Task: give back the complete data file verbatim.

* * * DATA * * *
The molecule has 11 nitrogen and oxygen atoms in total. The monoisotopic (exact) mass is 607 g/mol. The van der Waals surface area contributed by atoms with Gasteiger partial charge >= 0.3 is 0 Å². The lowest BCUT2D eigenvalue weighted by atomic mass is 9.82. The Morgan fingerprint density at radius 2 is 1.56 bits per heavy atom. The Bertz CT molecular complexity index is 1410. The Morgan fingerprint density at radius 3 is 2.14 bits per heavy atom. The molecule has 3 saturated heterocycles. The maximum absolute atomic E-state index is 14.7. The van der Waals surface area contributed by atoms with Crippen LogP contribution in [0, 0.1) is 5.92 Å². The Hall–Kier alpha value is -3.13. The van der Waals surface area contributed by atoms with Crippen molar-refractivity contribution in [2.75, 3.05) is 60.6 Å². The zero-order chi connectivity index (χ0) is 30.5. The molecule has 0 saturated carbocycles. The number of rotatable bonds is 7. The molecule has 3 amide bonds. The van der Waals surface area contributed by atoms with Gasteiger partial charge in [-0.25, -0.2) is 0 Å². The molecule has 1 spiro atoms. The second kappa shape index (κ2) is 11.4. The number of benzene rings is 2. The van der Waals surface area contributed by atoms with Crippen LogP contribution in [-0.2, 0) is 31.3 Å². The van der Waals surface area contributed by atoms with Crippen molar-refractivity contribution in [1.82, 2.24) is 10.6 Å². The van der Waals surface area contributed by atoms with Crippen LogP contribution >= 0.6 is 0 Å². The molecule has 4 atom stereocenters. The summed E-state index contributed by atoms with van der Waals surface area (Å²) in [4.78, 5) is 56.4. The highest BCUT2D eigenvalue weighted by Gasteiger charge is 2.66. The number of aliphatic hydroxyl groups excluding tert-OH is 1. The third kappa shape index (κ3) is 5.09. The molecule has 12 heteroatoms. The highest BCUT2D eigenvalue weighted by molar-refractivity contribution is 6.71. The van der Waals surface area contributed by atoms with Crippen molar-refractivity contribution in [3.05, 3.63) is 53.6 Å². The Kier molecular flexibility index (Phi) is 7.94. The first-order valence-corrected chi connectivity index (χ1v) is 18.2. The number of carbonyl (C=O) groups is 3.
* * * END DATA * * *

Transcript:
The molecule has 11 nitrogen and oxygen atoms in total. The monoisotopic (exact) mass is 607 g/mol. The van der Waals surface area contributed by atoms with Gasteiger partial charge >= 0.3 is 0 Å². The lowest BCUT2D eigenvalue weighted by atomic mass is 9.82. The Morgan fingerprint density at radius 2 is 1.56 bits per heavy atom. The Bertz CT molecular complexity index is 1410. The Morgan fingerprint density at radius 3 is 2.14 bits per heavy atom. The molecule has 3 saturated heterocycles. The maximum absolute atomic E-state index is 14.7. The van der Waals surface area contributed by atoms with Crippen LogP contribution in [0, 0.1) is 5.92 Å². The Hall–Kier alpha value is -3.13. The van der Waals surface area contributed by atoms with Crippen molar-refractivity contribution in [2.75, 3.05) is 60.6 Å². The zero-order chi connectivity index (χ0) is 30.5. The molecule has 0 saturated carbocycles. The number of rotatable bonds is 7. The molecule has 3 amide bonds. The van der Waals surface area contributed by atoms with Gasteiger partial charge in [-0.25, -0.2) is 0 Å². The molecule has 1 spiro atoms. The second kappa shape index (κ2) is 11.4. The number of benzene rings is 2. The van der Waals surface area contributed by atoms with Crippen LogP contribution in [-0.2, 0) is 31.3 Å². The van der Waals surface area contributed by atoms with Crippen molar-refractivity contribution in [1.82, 2.24) is 10.6 Å². The van der Waals surface area contributed by atoms with Crippen LogP contribution >= 0.6 is 0 Å². The molecule has 4 atom stereocenters. The summed E-state index contributed by atoms with van der Waals surface area (Å²) in [4.78, 5) is 56.4. The highest BCUT2D eigenvalue weighted by Gasteiger charge is 2.66. The number of aliphatic hydroxyl groups excluding tert-OH is 1. The third kappa shape index (κ3) is 5.09. The molecule has 12 heteroatoms. The highest BCUT2D eigenvalue weighted by molar-refractivity contribution is 6.71. The van der Waals surface area contributed by atoms with Crippen molar-refractivity contribution in [3.05, 3.63) is 53.6 Å². The Kier molecular flexibility index (Phi) is 7.94. The first-order valence-corrected chi connectivity index (χ1v) is 18.2. The number of carbonyl (C=O) groups is 3.